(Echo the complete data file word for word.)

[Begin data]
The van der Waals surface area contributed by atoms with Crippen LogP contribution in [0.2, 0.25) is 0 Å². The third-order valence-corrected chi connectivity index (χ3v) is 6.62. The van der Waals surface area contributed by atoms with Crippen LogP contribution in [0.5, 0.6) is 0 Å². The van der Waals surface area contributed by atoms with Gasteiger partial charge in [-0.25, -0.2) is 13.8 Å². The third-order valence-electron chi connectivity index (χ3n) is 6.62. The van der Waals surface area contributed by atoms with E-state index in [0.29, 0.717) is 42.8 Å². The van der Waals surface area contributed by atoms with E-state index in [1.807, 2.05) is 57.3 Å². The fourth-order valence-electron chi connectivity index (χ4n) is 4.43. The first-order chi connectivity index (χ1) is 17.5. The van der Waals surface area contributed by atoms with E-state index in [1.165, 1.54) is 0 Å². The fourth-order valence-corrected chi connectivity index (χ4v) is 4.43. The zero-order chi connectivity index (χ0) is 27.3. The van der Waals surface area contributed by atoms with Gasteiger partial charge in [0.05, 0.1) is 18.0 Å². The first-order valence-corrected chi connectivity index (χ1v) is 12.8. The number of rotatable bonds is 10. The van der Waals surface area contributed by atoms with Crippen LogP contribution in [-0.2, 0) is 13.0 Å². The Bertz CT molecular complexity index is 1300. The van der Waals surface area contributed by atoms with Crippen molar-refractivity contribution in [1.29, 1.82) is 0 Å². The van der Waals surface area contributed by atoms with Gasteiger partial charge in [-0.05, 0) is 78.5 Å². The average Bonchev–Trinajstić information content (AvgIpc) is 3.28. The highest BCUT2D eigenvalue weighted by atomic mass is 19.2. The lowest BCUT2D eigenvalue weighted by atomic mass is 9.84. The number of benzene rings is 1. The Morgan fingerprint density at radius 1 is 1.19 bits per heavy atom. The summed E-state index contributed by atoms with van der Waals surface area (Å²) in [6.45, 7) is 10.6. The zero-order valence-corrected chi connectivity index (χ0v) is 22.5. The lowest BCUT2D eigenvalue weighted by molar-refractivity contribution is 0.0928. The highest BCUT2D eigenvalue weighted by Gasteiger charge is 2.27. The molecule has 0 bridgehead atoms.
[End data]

The van der Waals surface area contributed by atoms with Crippen LogP contribution in [0.2, 0.25) is 0 Å². The third-order valence-corrected chi connectivity index (χ3v) is 6.62. The van der Waals surface area contributed by atoms with Crippen LogP contribution in [0.5, 0.6) is 0 Å². The van der Waals surface area contributed by atoms with Gasteiger partial charge in [-0.25, -0.2) is 13.8 Å². The third-order valence-electron chi connectivity index (χ3n) is 6.62. The van der Waals surface area contributed by atoms with E-state index in [0.29, 0.717) is 42.8 Å². The van der Waals surface area contributed by atoms with E-state index in [1.807, 2.05) is 57.3 Å². The fourth-order valence-electron chi connectivity index (χ4n) is 4.43. The first-order chi connectivity index (χ1) is 17.5. The van der Waals surface area contributed by atoms with E-state index in [1.165, 1.54) is 0 Å². The fourth-order valence-corrected chi connectivity index (χ4v) is 4.43. The zero-order chi connectivity index (χ0) is 27.3. The van der Waals surface area contributed by atoms with Gasteiger partial charge in [0.05, 0.1) is 18.0 Å². The first-order valence-corrected chi connectivity index (χ1v) is 12.8. The number of rotatable bonds is 10. The van der Waals surface area contributed by atoms with Crippen LogP contribution in [-0.2, 0) is 13.0 Å². The Bertz CT molecular complexity index is 1300. The van der Waals surface area contributed by atoms with Crippen molar-refractivity contribution in [1.29, 1.82) is 0 Å². The van der Waals surface area contributed by atoms with Gasteiger partial charge in [-0.05, 0) is 78.5 Å². The average Bonchev–Trinajstić information content (AvgIpc) is 3.28. The highest BCUT2D eigenvalue weighted by atomic mass is 19.2. The lowest BCUT2D eigenvalue weighted by atomic mass is 9.84. The number of benzene rings is 1. The Morgan fingerprint density at radius 1 is 1.19 bits per heavy atom. The summed E-state index contributed by atoms with van der Waals surface area (Å²) in [6.45, 7) is 10.6. The zero-order valence-corrected chi connectivity index (χ0v) is 22.5. The lowest BCUT2D eigenvalue weighted by molar-refractivity contribution is 0.0928. The highest BCUT2D eigenvalue weighted by Gasteiger charge is 2.27. The molecule has 0 bridgehead atoms.